It's certainly a somewhat surreal scene: the Master stands opposite himself, on either side of a table whose foot is a frightening mask. Above, the artist's coat of arms hangs in splendor, together with his epitaph from the Johannes Cemetery in Nuremberg, while the edge of the table bears Dürer's alleged motto, "Through work and constancy." Yet this etching by Lucas Kilian doesn't content itself with merely demonstrating admiration for a great predecessor: if we look carefully, we find that only the palette at the right edge of the picture is a reference to Dürer as a painter, while all the other items are drawn from the subjects covered by his three textbooks. And why is the portrait on the right dated 1517, even though the painting it's based on is clearly dated 1511 and has an entirely different inscription? The list of questions is as long as it is intriguing.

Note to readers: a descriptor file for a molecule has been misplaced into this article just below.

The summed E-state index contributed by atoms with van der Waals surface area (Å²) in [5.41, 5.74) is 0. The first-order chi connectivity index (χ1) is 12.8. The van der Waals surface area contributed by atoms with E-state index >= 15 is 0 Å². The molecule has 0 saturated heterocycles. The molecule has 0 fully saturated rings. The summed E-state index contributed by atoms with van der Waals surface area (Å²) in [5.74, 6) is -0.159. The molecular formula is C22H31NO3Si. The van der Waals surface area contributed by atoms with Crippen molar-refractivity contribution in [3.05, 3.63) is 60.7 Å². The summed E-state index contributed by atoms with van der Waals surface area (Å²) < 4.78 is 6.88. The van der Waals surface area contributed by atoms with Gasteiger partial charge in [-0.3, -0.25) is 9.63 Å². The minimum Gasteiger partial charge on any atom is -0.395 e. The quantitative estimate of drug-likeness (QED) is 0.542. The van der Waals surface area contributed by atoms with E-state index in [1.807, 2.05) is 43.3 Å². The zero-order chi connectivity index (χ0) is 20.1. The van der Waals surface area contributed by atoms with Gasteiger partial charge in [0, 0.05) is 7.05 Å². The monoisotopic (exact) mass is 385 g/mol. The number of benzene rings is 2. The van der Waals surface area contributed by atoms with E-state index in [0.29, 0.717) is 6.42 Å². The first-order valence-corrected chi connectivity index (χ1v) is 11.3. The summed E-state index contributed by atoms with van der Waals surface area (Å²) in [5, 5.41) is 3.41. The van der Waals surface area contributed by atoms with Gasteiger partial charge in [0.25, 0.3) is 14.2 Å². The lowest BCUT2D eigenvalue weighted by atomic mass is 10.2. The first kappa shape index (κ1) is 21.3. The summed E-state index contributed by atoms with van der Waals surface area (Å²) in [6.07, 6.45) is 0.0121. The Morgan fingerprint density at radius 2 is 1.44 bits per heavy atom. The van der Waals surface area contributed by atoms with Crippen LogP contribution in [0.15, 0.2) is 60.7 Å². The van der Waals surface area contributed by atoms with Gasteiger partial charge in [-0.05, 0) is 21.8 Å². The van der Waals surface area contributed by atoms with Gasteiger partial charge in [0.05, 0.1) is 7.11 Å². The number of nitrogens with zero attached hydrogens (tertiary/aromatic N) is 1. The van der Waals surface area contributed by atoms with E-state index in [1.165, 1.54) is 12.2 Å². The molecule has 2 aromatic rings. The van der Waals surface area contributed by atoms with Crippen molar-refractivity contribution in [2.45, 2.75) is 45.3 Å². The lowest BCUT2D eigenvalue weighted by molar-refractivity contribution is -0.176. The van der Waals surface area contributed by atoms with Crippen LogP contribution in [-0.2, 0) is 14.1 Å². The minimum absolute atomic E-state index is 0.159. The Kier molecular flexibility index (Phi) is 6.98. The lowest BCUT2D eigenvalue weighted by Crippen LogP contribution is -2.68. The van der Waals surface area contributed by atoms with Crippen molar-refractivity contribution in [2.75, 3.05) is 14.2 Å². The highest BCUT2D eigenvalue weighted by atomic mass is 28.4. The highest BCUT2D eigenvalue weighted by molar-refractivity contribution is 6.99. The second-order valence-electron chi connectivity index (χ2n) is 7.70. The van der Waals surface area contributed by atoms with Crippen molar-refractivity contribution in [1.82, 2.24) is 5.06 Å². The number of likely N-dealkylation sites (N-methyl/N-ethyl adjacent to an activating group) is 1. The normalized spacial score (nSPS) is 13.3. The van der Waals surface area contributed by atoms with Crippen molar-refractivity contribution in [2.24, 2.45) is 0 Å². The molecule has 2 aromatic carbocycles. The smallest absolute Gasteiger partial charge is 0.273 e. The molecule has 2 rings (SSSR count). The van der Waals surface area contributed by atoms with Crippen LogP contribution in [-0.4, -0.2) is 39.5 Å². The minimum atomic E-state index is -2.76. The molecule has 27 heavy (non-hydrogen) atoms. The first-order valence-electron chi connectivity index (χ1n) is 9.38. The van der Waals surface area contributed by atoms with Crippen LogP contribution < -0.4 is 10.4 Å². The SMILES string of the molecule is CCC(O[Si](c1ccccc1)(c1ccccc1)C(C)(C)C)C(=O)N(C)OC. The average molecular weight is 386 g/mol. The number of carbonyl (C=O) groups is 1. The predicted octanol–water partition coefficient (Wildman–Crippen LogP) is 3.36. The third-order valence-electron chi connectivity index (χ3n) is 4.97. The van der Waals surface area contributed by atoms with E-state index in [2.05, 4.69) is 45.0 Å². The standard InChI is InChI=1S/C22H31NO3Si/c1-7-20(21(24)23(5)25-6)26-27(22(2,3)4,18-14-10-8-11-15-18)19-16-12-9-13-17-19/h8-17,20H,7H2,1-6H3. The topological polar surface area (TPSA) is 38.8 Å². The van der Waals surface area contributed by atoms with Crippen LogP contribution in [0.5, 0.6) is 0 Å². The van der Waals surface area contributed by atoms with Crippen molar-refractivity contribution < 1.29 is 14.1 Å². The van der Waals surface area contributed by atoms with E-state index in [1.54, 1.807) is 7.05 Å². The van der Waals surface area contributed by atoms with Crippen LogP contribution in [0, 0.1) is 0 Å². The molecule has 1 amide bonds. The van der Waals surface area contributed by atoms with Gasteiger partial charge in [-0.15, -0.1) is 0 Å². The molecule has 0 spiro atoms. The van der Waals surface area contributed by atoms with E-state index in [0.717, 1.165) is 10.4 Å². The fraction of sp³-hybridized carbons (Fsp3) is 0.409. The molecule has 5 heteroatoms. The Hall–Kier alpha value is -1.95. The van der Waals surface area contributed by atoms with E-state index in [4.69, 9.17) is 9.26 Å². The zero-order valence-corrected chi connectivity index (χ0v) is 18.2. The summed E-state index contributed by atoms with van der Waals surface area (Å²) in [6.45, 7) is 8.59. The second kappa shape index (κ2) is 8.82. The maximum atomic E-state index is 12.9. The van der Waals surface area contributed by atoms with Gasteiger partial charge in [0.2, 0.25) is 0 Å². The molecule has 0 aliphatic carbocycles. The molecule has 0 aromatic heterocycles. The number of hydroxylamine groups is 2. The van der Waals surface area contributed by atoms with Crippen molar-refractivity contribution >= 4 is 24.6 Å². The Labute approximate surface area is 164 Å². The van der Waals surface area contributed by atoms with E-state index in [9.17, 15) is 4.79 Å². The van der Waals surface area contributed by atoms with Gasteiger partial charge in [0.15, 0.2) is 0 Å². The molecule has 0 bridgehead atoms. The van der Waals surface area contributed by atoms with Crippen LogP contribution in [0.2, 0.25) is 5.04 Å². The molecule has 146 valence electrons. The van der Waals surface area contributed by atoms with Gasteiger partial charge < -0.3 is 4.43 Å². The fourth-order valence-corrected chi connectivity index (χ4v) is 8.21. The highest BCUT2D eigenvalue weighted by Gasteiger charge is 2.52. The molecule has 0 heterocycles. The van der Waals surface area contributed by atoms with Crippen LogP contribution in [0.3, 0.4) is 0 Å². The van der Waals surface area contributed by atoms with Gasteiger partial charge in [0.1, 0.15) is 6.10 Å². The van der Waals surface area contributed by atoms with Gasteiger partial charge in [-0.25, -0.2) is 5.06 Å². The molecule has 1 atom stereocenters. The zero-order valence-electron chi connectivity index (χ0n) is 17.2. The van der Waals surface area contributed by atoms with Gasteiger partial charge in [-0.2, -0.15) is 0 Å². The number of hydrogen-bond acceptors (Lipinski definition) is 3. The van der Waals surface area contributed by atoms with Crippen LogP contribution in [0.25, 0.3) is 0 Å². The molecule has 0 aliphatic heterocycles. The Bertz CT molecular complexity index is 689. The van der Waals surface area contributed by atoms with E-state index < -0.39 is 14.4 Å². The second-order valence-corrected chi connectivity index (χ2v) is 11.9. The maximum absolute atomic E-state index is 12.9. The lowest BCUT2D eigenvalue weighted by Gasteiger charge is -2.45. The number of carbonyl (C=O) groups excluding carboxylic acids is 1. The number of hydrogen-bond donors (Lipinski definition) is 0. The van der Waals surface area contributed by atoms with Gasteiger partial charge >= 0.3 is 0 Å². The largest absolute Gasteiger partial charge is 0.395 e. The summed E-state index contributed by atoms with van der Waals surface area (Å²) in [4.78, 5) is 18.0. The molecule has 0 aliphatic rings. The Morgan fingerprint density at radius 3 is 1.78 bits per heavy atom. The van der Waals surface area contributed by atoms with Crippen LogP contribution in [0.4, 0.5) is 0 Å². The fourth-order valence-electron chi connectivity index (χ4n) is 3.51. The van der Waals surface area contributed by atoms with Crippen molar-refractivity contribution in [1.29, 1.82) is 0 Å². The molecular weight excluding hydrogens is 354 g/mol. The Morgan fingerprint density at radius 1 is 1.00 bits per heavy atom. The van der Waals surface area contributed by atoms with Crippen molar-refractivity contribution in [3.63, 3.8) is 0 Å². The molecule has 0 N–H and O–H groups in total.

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  • Title: Temple of Honor for Albrecht Dürer
  • Creator: Lucas Kilian
  • Date: 1617/1617
  • Provenance: Kunstsammlungen der Stadt Nürnberg
  • Type: Copper engraving